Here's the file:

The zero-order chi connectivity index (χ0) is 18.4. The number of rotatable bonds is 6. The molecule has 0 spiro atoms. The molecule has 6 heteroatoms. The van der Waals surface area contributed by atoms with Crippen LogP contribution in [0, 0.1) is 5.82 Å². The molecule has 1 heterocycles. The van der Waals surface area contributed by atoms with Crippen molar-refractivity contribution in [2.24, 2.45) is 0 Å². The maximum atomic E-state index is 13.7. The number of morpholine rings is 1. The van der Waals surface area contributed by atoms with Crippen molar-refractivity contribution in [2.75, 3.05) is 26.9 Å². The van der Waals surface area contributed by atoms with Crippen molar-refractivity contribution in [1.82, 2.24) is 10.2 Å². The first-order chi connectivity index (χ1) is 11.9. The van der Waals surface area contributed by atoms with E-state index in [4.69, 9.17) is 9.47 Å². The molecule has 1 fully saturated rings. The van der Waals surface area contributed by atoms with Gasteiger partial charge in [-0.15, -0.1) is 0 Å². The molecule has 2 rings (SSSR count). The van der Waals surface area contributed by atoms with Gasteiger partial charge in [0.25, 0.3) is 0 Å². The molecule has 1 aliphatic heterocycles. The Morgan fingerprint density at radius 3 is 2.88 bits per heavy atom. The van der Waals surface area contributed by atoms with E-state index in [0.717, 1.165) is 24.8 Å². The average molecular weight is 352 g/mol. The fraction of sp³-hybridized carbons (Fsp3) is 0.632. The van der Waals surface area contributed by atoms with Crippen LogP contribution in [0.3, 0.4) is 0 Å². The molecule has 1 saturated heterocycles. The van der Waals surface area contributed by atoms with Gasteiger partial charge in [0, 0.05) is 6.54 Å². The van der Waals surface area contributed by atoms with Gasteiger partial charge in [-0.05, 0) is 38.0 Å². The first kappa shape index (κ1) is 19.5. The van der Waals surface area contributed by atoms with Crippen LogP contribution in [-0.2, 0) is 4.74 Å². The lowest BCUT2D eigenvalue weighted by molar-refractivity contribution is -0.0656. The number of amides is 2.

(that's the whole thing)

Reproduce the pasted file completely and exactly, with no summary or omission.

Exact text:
The zero-order chi connectivity index (χ0) is 18.4. The number of rotatable bonds is 6. The molecule has 0 spiro atoms. The molecule has 6 heteroatoms. The van der Waals surface area contributed by atoms with Crippen LogP contribution in [0, 0.1) is 5.82 Å². The molecule has 1 heterocycles. The van der Waals surface area contributed by atoms with Crippen molar-refractivity contribution in [2.24, 2.45) is 0 Å². The maximum atomic E-state index is 13.7. The number of morpholine rings is 1. The van der Waals surface area contributed by atoms with Crippen molar-refractivity contribution in [2.75, 3.05) is 26.9 Å². The van der Waals surface area contributed by atoms with Crippen molar-refractivity contribution in [1.82, 2.24) is 10.2 Å². The first-order chi connectivity index (χ1) is 11.9. The van der Waals surface area contributed by atoms with E-state index in [4.69, 9.17) is 9.47 Å². The molecule has 1 fully saturated rings. The van der Waals surface area contributed by atoms with Gasteiger partial charge in [-0.15, -0.1) is 0 Å². The molecule has 2 rings (SSSR count). The van der Waals surface area contributed by atoms with Gasteiger partial charge in [0.25, 0.3) is 0 Å². The molecule has 1 aliphatic heterocycles. The Morgan fingerprint density at radius 3 is 2.88 bits per heavy atom. The van der Waals surface area contributed by atoms with E-state index in [0.717, 1.165) is 24.8 Å². The average molecular weight is 352 g/mol. The fraction of sp³-hybridized carbons (Fsp3) is 0.632. The van der Waals surface area contributed by atoms with Crippen LogP contribution in [0.3, 0.4) is 0 Å². The molecule has 1 saturated heterocycles. The van der Waals surface area contributed by atoms with Gasteiger partial charge in [0, 0.05) is 6.54 Å². The van der Waals surface area contributed by atoms with Gasteiger partial charge in [-0.05, 0) is 38.0 Å². The first kappa shape index (κ1) is 19.5. The van der Waals surface area contributed by atoms with Crippen LogP contribution in [-0.2, 0) is 4.74 Å². The lowest BCUT2D eigenvalue weighted by molar-refractivity contribution is -0.0656. The number of amides is 2.